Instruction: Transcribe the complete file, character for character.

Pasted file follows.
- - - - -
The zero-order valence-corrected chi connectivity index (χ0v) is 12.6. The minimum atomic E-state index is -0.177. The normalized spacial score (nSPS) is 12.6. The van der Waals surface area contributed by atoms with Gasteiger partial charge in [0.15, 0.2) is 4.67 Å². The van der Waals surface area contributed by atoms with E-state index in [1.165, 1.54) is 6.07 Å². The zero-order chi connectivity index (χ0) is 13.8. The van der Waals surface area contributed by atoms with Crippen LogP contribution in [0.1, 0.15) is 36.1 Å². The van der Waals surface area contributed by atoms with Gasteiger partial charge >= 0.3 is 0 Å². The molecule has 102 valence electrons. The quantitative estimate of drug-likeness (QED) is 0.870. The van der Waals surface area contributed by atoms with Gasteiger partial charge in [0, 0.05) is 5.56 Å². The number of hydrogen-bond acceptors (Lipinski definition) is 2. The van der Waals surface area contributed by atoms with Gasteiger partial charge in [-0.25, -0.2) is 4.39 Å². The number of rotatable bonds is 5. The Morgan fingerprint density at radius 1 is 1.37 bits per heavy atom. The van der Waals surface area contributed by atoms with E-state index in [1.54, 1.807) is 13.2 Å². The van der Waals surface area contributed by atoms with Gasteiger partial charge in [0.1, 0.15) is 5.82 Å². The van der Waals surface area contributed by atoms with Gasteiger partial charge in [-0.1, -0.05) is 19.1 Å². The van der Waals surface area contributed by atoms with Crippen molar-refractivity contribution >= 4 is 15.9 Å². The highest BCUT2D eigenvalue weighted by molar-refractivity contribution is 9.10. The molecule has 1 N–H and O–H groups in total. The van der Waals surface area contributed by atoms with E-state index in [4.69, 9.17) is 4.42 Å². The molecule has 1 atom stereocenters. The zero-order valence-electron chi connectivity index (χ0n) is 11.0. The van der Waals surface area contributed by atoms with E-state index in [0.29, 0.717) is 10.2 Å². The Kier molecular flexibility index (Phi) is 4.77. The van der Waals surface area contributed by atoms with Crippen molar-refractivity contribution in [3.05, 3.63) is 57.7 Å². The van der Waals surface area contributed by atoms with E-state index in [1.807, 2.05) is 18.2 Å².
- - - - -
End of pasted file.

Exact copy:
The zero-order valence-corrected chi connectivity index (χ0v) is 12.6. The minimum atomic E-state index is -0.177. The normalized spacial score (nSPS) is 12.6. The van der Waals surface area contributed by atoms with Gasteiger partial charge in [0.15, 0.2) is 4.67 Å². The van der Waals surface area contributed by atoms with E-state index in [1.165, 1.54) is 6.07 Å². The zero-order chi connectivity index (χ0) is 13.8. The van der Waals surface area contributed by atoms with Crippen LogP contribution in [0.1, 0.15) is 36.1 Å². The van der Waals surface area contributed by atoms with Gasteiger partial charge >= 0.3 is 0 Å². The molecule has 102 valence electrons. The quantitative estimate of drug-likeness (QED) is 0.870. The van der Waals surface area contributed by atoms with Gasteiger partial charge in [0, 0.05) is 5.56 Å². The number of hydrogen-bond acceptors (Lipinski definition) is 2. The van der Waals surface area contributed by atoms with Gasteiger partial charge in [-0.25, -0.2) is 4.39 Å². The number of rotatable bonds is 5. The Morgan fingerprint density at radius 1 is 1.37 bits per heavy atom. The van der Waals surface area contributed by atoms with E-state index in [1.54, 1.807) is 13.2 Å². The van der Waals surface area contributed by atoms with Gasteiger partial charge in [0.1, 0.15) is 5.82 Å². The van der Waals surface area contributed by atoms with Gasteiger partial charge in [-0.1, -0.05) is 19.1 Å². The van der Waals surface area contributed by atoms with Crippen molar-refractivity contribution >= 4 is 15.9 Å². The highest BCUT2D eigenvalue weighted by molar-refractivity contribution is 9.10. The molecule has 1 N–H and O–H groups in total. The van der Waals surface area contributed by atoms with E-state index in [4.69, 9.17) is 4.42 Å². The molecule has 1 atom stereocenters. The zero-order valence-electron chi connectivity index (χ0n) is 11.0. The van der Waals surface area contributed by atoms with E-state index in [0.29, 0.717) is 10.2 Å². The Kier molecular flexibility index (Phi) is 4.77. The van der Waals surface area contributed by atoms with Crippen molar-refractivity contribution in [3.05, 3.63) is 57.7 Å². The van der Waals surface area contributed by atoms with E-state index in [1.807, 2.05) is 18.2 Å².